Posts Tagged ‘Suicide’

Pseudopod 419: Nurse

“Helen has been in the bathroom for fifteen minutes. Her limit is ten. She knows this. I have the contract in my purse, next to her caddy of anti-depressants and stabilizers. I will show it to her once she returns and say, ‘What did we agree upon last month? I know you like this restaurant, but if I can’t trust you here, we can’t come anymore. Do you understand?’

I watch for other women to leave the restroom, to catch the clues not even an accomplished talent like Helen can hide. Older women, their faces pinched sour with disgust and the younger ones, especially in the summer, who bolt from the room with whispers and backward glances. Poor Helen. Like most unfortunates in her position, her hard, impenetrable blindness prevents her from knowing the effect she has on others. In some ways, I prefer our afternoons or mornings in public to the interminable days in which her paranoia keeps us trapped in her home. Aided by the indulgence of others, I can trace her movements and perform my duties more easily.

I check my watch. Twenty minutes. No doubt Helen would implore me in her singsong voice, pale blue eyes darting like goldfish, that time had escaped her. This is nonsense. Those afflicted with her condition, in addition to her myriad other difficulties, have few skills, but they do possess an inborn awareness of where they are in time. This knowledge they rarely apply to their own betterment, but it is a unique gift, a grain of sand’s awareness of where the tide will next fall.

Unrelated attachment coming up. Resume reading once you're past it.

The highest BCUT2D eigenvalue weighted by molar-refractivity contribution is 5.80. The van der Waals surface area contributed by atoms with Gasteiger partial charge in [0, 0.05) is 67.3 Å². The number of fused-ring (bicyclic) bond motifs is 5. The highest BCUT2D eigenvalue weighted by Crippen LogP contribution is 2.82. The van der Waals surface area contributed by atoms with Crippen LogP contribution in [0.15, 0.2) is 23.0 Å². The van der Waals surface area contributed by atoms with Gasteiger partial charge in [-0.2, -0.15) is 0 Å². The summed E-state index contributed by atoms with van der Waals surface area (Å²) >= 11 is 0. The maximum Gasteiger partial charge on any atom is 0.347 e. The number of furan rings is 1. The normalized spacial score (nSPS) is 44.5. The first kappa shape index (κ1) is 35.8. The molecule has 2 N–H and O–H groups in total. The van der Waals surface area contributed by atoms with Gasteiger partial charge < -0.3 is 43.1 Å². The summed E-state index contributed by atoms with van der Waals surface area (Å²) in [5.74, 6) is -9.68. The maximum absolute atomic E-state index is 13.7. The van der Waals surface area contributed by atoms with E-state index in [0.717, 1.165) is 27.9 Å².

Helen’s salad sits rearranged, uneaten. One of my coworkers once joked she couldn’t understand these women who regurgitated their meals yet never ate them. What were they vomiting? You can tell from this ignorance my coworker is a poor nurse. For unfortunates like Helen, eating, like most intimate activities, was something she only could do alone. Perhaps that is what was taking so long. I believe she was at the point in her illness where she took a perverse pride in the fact she could continue her behavior without anyone trying to stop her. After all, if one makes it her mission to destroy another, someone usually will step in, but if one decides to destroy herself, most will just step aside.”